The first talking point you’ll usually hear about NY’s Ollabelle is that they feature the voice of Amy Helm, daughter of the incomparable Levon Helm, drummer, vocalist, and mandolinist for The Band. Several of Ollabelle’s members perform in the Levon Helm Band, alongside Larry Campbell, at Levon’s weekly Midnight Rambles at his barn/studio in Woodstock. Ollabelle played a large part in Levon’s two comeback albums, Dirt Farmer and Electric Dirt, and they also backed Jim White on his 2008 album Transnormal Skiperoo.
On their own, though, Ollabelle forge a unique identity, above the cluttered NY revival scene and proudly beside their bloodline to The Band — an impressive feat because they do it in mostly traditional song forms, folk and gospel. In 2004, T-Bone Burnett produced their self-titled debut album. Larry Campbell manned the 2006 follow-up, Riverside Battle Songs. Their third offering, Neon Blue Bird, took years to complete while members of the band started families, but the result is no less coherent or rewarding for it. The band features four strong songwriters — Helm, Glenn Patscha, Fiona McBain, Byron Isaacs — and a stronger eye for choosing covers, so their albums have always been varied, flowing between swampy gospel and blue-eyed soul, with an emphasis on vocal harmonies.
Of the original compositions, Glenn Patscha’s “One More Time” is my favorite — just acoustic guitar, drums, upright bass, and mandolin, with some piano fills. Though Ollabelle used this stripped-down set-up successfully on Riverside Battle Songs, other than “One More Time,” Neon Blue Bird takes more electric turns (as per the title). Fiona McBan’s “Wait for the Sun” is Dusty Springfield revisited. Byron Isaac’s “Brotherly Love” is a hilarious gospel trip about how aspiring towards social fraternity might be aiming a little low. “I’m sure you know the old fable / about Cain and little Abel,” he reminds.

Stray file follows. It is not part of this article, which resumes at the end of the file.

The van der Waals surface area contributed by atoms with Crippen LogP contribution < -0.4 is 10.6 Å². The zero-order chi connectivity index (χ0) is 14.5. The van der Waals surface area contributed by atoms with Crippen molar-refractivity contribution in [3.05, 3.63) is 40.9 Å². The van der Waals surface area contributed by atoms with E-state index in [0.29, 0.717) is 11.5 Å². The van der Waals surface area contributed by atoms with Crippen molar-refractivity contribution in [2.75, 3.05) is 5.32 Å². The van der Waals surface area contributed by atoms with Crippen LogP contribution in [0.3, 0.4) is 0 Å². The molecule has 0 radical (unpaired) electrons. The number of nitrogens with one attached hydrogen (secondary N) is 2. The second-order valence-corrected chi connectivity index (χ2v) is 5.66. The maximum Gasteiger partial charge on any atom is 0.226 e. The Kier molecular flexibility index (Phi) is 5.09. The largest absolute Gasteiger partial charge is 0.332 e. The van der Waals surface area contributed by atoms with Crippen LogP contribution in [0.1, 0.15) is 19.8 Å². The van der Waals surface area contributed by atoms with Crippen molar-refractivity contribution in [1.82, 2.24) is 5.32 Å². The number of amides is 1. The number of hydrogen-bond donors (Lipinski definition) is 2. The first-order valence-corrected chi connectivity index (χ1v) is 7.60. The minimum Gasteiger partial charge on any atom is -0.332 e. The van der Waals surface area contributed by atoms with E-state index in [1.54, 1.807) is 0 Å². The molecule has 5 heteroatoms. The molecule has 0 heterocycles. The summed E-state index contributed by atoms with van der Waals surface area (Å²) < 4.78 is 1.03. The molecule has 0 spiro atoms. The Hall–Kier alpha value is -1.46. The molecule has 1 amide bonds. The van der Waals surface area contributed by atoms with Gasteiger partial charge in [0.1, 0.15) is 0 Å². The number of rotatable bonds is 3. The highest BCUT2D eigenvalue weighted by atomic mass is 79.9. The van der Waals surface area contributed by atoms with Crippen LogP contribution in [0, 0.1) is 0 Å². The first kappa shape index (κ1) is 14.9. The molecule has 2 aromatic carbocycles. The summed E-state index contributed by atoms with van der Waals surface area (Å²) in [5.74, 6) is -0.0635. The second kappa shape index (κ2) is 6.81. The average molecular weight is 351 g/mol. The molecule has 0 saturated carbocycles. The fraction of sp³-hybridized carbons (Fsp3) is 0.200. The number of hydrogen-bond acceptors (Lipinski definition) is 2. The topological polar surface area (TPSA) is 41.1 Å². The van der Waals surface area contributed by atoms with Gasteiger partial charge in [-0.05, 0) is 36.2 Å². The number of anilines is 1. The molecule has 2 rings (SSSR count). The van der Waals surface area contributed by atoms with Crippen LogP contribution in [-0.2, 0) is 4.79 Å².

On Neon Blue Bird, out of all the songs in the world, the cover tunes that emerge are inspired and unexpected: Paul Kelly‘s (the American, not the Australian) “You’re Gonna Miss Me,” “Lovin’ in my Baby’s Eyes” by blues lifer Taj Mahal, and “Dirt Floor” by the chameleonic Chris Whitley. But they all sound original in Ollabelle’s hands. Traditional songs “Be Your Woman,” “Butcher Boy,” and a warm take on Steven Foster’s “Swanee River” round-out the album.
You can use textural diction to describe Ollabelle’s music: it’s harmonic and doesn’t want for loneliness; it’s thick, frenzied, almost suffocating on the gospel tracks; comfortable, familial on the folk ones. But, simply, it’s just gorgeous. I’ve found listening to Ollabelle albums to be an experience I don’t have with other albums. Not to wax too Moeller, but it’s an experience like neon, rare and extracted from the air. A glowing, gaseous album of Essential Listening.